36. 36. PlantForm  Timeline  in  the  Middle  East   Year   Month   Ac5vity   2013   January   Mee=ngs  in  Dubai   Selec=on  of  lawyers,  Dubai   Due  diligence  by  ENBD  and  Lawyers   February   Mee=ngs  in  Dubai   Company  posi=on  papers  wri^en   Market  evalua=on  by  consultant   March   Mee=ngs  in  Dubai   Consultant  review  of  drug  product   Consultant  reviews  (2)  of  animal  studies   Presenta=on  materials  dra~ed   April   Mee=ngs  in  Dubai   Final  Offering  Memorandum  and  Term  Sheet   Final  Presenta=ons  (15  and  80  slide  versions)   Con=nued….  
  37. 37. PlantForm  Timeline  in  the  Middle  East   Year   Month   Ac5vity   2013   May   Introduc=on  of  project  to  marke=ng  to  ENDB   Investment  Banking   Investment  Banking  ini=ate  marke=ng   June   Mee=ngs  in  Dubai   Introduc=on  of  project  to  marke=ng  to  ENBD   Private  Banking  Rela=onship  Managers   Private  Banking  ini=ate  marke=ng   Mee=ngs  with  Investors  in  Abu  Dhabi,  Dubai,   Ras  Al  Khaimah  &  London  UK   July   Ongoing  marke=ng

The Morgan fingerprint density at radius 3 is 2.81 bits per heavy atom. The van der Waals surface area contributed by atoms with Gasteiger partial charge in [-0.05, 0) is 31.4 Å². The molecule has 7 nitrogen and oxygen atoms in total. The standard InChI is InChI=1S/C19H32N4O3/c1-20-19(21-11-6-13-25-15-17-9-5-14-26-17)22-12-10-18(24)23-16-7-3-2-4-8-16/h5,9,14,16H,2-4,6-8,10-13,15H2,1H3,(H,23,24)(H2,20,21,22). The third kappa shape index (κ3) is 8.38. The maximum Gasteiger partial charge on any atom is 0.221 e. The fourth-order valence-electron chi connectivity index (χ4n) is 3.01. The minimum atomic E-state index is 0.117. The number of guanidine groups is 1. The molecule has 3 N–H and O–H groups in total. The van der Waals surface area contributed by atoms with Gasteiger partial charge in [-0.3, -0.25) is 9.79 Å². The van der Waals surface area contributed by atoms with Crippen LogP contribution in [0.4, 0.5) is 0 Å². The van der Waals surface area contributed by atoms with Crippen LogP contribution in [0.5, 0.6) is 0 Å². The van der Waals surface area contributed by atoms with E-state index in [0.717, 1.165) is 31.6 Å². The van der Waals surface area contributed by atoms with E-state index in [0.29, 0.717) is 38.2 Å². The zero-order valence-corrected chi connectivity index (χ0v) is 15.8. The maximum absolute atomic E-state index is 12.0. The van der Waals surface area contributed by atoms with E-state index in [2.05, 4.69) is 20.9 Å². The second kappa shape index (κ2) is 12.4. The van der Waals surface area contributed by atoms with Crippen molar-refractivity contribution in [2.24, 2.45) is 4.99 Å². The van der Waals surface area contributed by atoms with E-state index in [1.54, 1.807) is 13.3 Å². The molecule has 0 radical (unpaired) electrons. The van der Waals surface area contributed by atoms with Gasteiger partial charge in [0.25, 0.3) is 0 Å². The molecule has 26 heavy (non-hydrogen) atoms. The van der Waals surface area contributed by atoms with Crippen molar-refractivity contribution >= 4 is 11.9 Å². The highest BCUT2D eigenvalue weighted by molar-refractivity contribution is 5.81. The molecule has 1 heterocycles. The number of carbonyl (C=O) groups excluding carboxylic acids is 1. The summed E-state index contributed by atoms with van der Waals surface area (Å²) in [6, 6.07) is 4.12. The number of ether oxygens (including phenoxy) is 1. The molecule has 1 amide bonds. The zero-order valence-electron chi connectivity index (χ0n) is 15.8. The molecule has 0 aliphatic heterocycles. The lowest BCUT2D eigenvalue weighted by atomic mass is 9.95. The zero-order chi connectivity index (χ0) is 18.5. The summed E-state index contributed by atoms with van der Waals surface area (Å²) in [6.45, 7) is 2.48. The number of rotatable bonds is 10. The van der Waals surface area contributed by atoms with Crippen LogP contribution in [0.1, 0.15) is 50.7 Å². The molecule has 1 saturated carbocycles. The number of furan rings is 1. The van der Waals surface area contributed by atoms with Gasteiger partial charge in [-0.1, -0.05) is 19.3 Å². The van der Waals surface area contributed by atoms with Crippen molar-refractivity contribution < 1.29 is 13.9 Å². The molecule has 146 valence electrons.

38. 38. Financing  from  the  Middle  East   Summary  of  issues   •  Posi=ves   –  Financing  available   –  Tranches  much  larger  than  in  US   –  English  language  in  the  business  and  social  environments   –  UK  law  for  business   •  Issues  to  address   –  Time  required  on  the  ground  to  generate  and  advance   leads   –  Need  to  understand  local  business  culture   –  Need  to  be  flexible  and  use  locally  accepted  business   prac=ces  
  39. 39. Which  Road  to  Travel   Where  would  PlantForm  focus  for  early  financing   knowing  what  we  now  know…..   1.  Founda=ons  and  Family  Offices  ($500-­‐$2,000,000)   1.  Project  financing   2.  Milestone  driven   3.  Do  not  want  control   2.  Individual  Angels  ($25-­‐100,000)   1.  Day  to  day  funding   2.  Steady  influx  of  capital   3.  Can  make  a  special  drive  for  an  intermediate  milestone   3.  Middle  East  ($10  million  plus)   1.  Significant  capital  depth   2.  Increasing  interest  in  diversifying  investment  por4olios   3.  Board  presence/shareholder  control  but  opera=onal  control  remains  with   Company    
  40. 40. Discussion   Don  Stewart,  PhD   President  &  CEO   PlantForm  Corpora4on   Toronto,  Canada   don.stewart@plan4ormcorp.com